- Anatomy, Zoology. a band of tissue, usually white and fibrous, serving to connect bones, hold organs in place, etc.
- a tie or bond: The desire for personal freedom is a ligament uniting all peoples.
Origin of ligament
Examples from the Web for ligament
Daniel Webster said justice is the ligament which holds civilized beings and civilized nations together.My Family's Lockerbie Rage
August 6, 2010
This ligament is ruptured in certain severe cases of dislocation of the hip.The Legacy of Greece
Interwoven is the love of liberty with every ligament of the heart.Pearls of Thought
Maturin M. Ballou
Some of them were nearly as hard as ligament, and many an inch in length.Cases of Organic Diseases of the Heart
John Collins Warren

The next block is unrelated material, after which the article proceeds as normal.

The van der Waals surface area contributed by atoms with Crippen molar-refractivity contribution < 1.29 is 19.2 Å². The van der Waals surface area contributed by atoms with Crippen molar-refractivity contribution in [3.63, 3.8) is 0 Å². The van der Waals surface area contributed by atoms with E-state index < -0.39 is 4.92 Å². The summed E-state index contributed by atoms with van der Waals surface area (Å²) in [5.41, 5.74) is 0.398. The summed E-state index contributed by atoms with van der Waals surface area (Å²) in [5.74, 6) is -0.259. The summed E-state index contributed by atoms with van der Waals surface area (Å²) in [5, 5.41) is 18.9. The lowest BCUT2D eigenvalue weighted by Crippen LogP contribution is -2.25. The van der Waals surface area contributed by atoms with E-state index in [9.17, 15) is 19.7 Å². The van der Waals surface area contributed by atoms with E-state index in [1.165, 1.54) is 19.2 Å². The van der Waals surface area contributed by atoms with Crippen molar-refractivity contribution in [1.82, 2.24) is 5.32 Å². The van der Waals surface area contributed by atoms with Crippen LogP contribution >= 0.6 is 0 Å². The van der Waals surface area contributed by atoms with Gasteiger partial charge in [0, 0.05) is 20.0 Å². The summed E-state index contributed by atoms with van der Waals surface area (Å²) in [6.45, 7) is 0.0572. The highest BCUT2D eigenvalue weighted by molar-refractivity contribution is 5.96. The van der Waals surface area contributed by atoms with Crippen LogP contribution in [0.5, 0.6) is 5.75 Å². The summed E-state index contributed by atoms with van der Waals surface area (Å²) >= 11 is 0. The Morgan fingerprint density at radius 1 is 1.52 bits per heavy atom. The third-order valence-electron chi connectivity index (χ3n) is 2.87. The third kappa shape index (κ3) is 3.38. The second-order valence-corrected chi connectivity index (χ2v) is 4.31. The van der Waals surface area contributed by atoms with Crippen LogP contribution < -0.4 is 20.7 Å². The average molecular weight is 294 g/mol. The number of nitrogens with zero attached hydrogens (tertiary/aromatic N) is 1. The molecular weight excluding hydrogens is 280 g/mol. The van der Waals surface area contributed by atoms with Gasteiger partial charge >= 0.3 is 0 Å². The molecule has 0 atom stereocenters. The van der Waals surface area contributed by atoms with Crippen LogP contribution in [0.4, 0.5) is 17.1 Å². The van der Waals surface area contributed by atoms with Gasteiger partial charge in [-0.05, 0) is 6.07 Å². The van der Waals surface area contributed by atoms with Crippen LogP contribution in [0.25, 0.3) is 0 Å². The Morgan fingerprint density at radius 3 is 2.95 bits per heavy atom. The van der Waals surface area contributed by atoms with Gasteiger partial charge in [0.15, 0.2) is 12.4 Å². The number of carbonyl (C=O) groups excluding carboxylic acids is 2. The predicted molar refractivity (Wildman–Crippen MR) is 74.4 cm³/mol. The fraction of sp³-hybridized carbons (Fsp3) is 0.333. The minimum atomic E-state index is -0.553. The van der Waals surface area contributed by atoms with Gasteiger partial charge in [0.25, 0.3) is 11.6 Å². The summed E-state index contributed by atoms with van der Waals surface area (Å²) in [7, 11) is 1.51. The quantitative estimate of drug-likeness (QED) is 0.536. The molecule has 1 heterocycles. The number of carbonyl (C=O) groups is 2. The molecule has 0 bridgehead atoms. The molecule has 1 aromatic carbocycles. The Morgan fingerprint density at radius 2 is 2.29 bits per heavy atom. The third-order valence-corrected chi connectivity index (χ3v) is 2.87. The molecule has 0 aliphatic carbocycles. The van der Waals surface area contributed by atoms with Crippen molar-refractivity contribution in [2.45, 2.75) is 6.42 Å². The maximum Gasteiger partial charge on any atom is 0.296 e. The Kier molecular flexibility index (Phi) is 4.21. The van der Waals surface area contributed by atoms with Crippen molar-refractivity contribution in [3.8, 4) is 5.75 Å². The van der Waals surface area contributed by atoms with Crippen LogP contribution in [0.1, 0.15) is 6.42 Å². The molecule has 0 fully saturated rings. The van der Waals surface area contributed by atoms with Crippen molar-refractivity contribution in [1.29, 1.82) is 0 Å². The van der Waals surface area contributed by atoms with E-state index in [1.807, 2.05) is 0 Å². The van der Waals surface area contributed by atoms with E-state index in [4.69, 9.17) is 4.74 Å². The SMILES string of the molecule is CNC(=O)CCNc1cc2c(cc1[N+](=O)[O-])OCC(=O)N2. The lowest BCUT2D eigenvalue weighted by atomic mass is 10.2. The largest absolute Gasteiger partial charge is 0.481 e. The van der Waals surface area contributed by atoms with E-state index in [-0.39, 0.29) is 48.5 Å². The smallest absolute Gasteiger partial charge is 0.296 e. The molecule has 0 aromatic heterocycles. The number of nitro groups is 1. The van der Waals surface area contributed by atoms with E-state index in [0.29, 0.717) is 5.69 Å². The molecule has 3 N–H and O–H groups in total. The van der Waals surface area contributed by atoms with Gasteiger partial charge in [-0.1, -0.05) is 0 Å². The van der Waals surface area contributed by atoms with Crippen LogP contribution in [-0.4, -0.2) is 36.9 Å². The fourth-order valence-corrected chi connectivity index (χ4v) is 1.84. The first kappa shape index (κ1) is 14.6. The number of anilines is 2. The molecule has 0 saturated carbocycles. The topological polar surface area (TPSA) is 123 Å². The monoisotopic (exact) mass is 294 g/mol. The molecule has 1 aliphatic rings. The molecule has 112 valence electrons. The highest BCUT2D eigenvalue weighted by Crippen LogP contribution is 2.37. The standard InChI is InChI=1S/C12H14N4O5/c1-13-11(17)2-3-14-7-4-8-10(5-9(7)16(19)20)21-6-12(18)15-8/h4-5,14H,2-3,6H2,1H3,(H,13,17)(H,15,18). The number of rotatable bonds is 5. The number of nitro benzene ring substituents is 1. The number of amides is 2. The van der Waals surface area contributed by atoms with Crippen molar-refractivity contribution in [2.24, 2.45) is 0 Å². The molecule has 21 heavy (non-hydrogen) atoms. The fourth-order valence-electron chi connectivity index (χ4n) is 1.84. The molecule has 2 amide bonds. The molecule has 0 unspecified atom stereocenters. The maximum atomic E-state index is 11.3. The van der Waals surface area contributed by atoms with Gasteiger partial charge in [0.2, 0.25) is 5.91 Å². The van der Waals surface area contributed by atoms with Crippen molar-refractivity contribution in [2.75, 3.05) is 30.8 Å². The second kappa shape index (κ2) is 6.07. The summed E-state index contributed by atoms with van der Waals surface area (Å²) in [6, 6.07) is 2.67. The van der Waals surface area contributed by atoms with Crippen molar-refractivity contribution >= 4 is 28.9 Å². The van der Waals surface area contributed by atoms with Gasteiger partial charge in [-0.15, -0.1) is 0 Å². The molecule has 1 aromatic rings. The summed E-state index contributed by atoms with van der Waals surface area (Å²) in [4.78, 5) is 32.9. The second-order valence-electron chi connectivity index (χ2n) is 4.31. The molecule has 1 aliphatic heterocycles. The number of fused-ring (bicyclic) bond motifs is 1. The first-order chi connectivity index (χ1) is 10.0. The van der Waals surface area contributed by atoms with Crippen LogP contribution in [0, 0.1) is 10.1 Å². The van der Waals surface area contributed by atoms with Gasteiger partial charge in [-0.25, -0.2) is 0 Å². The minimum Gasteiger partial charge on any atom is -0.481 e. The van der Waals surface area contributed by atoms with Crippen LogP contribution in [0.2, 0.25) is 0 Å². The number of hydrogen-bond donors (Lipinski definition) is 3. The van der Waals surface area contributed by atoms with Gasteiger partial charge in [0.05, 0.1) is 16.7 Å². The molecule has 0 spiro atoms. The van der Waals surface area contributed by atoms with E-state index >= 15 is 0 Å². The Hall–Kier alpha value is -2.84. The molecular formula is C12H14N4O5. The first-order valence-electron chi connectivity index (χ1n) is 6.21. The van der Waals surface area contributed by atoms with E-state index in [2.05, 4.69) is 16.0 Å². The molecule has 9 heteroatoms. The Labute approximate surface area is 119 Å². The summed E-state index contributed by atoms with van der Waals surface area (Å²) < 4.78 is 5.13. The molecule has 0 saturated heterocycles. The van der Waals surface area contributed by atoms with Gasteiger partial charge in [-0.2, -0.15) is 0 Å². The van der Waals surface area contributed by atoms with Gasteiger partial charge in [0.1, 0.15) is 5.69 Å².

The hinge has small teeth or none, and the ligament, which is long, is internal.The Sea Shore
William S. Furneaux
The hinges have two teeth; the ligament is elongated and external.The Ocean World:
- anatomy any one of the bands or sheets of tough fibrous connective tissue that restrict movement in joints, connect various bones or cartilages, support muscles, etc
- any physical or abstract connection or bond
Word Origin and History for ligament
late 14c., from Latin ligamentum "band, tie, ligature," from ligare "to bind, tie," from PIE *leig- "to bind" (cf. Albanian lith "I bind," Middle Low German lik "band," Middle High German geleich "joint, limb"). Related: Ligamental; ligamentary.
- A band or sheet of tough fibrous tissue connecting two or more bones, cartilages, or other structures, or serving as support for fasciae or muscles.
- A fold of peritoneum supporting any of the abdominal viscera.
- The cordlike remains of a fetal vessel or other structure that has lost its original lumen.
- A sheet or band of tough fibrous tissue that connects two bones or holds an organ of the body in place.